What does the Power2Run app offer?
The app shows your running speed in real-time using the barometer and accelerators of the iPhone. Afterwards the app gives a summary of the average power during the running session (in Watts), the specific power (in Watts / kg body weight), the total elapsed time (there is a car pause for traffic lights and such), the distance traveled , the average pace, the elapsed time, the calories consumed, and the number of meters that you went up or down. On the way you see the current values and you get a summary per kilometer split on the screen of your iPhone.
These are basic data that are already sufficiently complete for the simple practical use of a running power meter. You can view the results after the training or competition on your iPhone, or download them as a file and then upload them in, for example, Garmin Connect and TrainingPeaks to further analyze them. The Power2Run app you can try for free. After 10 data exports, you are expected to purchase Power2Run premium for € 5.49.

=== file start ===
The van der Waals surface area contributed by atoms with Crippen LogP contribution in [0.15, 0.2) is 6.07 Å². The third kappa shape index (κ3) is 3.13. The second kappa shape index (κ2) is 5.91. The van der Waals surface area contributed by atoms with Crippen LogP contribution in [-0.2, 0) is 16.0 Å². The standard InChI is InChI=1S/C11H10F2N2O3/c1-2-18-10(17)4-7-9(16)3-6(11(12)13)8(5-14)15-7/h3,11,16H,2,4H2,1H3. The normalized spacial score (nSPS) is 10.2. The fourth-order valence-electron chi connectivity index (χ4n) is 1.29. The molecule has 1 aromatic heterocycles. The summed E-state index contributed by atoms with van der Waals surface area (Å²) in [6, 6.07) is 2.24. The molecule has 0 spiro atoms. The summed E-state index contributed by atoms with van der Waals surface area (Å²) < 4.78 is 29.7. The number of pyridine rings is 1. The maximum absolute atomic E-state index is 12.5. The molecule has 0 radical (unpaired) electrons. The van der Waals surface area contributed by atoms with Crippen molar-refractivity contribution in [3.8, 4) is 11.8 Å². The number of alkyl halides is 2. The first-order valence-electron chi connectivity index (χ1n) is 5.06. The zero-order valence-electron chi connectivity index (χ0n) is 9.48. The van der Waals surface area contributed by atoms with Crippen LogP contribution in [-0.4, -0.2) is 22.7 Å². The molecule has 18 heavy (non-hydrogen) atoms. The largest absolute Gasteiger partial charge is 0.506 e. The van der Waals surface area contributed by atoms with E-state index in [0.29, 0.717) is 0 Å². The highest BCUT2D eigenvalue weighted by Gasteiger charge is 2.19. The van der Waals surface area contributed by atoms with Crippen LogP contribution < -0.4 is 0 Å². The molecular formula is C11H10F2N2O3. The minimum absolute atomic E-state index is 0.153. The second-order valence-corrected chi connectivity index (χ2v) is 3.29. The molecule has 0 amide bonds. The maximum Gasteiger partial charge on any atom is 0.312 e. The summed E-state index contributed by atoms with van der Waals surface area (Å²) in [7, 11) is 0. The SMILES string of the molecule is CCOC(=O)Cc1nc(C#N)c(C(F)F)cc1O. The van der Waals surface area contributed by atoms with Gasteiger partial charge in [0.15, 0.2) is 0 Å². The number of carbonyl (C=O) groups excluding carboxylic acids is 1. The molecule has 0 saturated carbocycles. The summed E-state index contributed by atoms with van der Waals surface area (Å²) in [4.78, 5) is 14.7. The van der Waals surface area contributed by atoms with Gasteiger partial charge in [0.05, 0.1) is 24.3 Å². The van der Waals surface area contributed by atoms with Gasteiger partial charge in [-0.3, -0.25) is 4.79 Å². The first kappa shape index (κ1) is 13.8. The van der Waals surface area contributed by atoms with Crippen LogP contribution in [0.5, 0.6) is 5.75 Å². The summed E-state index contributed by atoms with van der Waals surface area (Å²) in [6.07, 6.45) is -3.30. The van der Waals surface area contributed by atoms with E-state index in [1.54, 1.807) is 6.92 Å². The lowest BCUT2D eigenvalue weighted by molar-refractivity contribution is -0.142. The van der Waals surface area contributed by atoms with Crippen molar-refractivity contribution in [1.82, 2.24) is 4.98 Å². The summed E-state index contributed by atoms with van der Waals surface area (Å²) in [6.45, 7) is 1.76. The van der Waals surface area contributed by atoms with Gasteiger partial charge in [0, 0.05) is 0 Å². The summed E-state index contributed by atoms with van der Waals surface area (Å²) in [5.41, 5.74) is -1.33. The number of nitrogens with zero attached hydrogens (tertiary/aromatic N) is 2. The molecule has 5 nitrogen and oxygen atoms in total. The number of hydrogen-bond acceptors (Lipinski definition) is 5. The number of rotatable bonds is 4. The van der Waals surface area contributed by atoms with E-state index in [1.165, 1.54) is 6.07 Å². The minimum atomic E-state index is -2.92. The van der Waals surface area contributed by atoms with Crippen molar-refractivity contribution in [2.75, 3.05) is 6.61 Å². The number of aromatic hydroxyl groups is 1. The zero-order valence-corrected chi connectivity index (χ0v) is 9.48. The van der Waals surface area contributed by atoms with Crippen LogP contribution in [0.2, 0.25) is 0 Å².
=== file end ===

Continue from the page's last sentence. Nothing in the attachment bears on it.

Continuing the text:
Power2Run is a novelty compared to the competitors Garmin Running Power and Stryd that can be chosen in advance on the surface on which you are going to run. After all, it makes a difference to calculate whether you are on the running track, road or a trail. We have gone deeper into the influence of the subsoil on ProRun. We suspect that Power2Run works with a correction factor for the subsurface. With the influence of the wind on your performance, Power2Run does nothing.
Introduction to Power2Run in practice